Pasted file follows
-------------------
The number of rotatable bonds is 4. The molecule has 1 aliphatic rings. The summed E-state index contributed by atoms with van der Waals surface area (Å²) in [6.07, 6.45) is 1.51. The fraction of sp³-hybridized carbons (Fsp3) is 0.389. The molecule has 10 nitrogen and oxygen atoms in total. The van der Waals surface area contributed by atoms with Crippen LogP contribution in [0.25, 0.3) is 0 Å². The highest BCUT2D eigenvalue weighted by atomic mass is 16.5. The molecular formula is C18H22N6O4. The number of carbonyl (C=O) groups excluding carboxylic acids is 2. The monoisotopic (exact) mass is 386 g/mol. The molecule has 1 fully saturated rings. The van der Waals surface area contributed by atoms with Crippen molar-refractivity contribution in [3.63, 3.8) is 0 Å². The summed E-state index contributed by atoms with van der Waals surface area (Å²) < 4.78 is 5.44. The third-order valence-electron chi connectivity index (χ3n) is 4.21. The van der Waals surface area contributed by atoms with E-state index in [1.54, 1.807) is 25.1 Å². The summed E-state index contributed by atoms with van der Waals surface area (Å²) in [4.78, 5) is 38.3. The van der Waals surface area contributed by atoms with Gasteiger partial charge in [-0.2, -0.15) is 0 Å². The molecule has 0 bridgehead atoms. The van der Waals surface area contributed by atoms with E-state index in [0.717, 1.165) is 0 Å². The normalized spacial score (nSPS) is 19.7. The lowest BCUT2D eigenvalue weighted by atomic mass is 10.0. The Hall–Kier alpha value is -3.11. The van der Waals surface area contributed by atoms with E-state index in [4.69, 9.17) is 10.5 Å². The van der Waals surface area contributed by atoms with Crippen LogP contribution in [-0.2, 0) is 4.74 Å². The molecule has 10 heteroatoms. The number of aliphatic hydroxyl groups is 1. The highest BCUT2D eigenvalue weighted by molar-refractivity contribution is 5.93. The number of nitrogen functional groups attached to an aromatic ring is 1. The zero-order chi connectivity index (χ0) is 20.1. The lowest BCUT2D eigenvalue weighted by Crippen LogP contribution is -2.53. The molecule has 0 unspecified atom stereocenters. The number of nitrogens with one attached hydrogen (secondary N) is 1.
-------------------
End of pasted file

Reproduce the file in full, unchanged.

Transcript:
The number of rotatable bonds is 4. The molecule has 1 aliphatic rings. The summed E-state index contributed by atoms with van der Waals surface area (Å²) in [6.07, 6.45) is 1.51. The fraction of sp³-hybridized carbons (Fsp3) is 0.389. The molecule has 10 nitrogen and oxygen atoms in total. The van der Waals surface area contributed by atoms with Crippen LogP contribution in [0.25, 0.3) is 0 Å². The highest BCUT2D eigenvalue weighted by atomic mass is 16.5. The molecular formula is C18H22N6O4. The number of carbonyl (C=O) groups excluding carboxylic acids is 2. The monoisotopic (exact) mass is 386 g/mol. The molecule has 1 fully saturated rings. The van der Waals surface area contributed by atoms with Crippen molar-refractivity contribution in [3.63, 3.8) is 0 Å². The summed E-state index contributed by atoms with van der Waals surface area (Å²) < 4.78 is 5.44. The third-order valence-electron chi connectivity index (χ3n) is 4.21. The van der Waals surface area contributed by atoms with E-state index in [1.54, 1.807) is 25.1 Å². The summed E-state index contributed by atoms with van der Waals surface area (Å²) in [4.78, 5) is 38.3. The van der Waals surface area contributed by atoms with Gasteiger partial charge in [-0.2, -0.15) is 0 Å². The molecule has 0 bridgehead atoms. The van der Waals surface area contributed by atoms with E-state index in [0.717, 1.165) is 0 Å². The normalized spacial score (nSPS) is 19.7. The lowest BCUT2D eigenvalue weighted by atomic mass is 10.0. The Hall–Kier alpha value is -3.11. The van der Waals surface area contributed by atoms with E-state index in [4.69, 9.17) is 10.5 Å². The van der Waals surface area contributed by atoms with Crippen LogP contribution in [-0.2, 0) is 4.74 Å². The molecule has 10 heteroatoms. The number of aliphatic hydroxyl groups is 1. The highest BCUT2D eigenvalue weighted by molar-refractivity contribution is 5.93. The number of nitrogen functional groups attached to an aromatic ring is 1. The zero-order chi connectivity index (χ0) is 20.1. The lowest BCUT2D eigenvalue weighted by Crippen LogP contribution is -2.53. The molecule has 0 unspecified atom stereocenters. The number of nitrogens with one attached hydrogen (secondary N) is 1.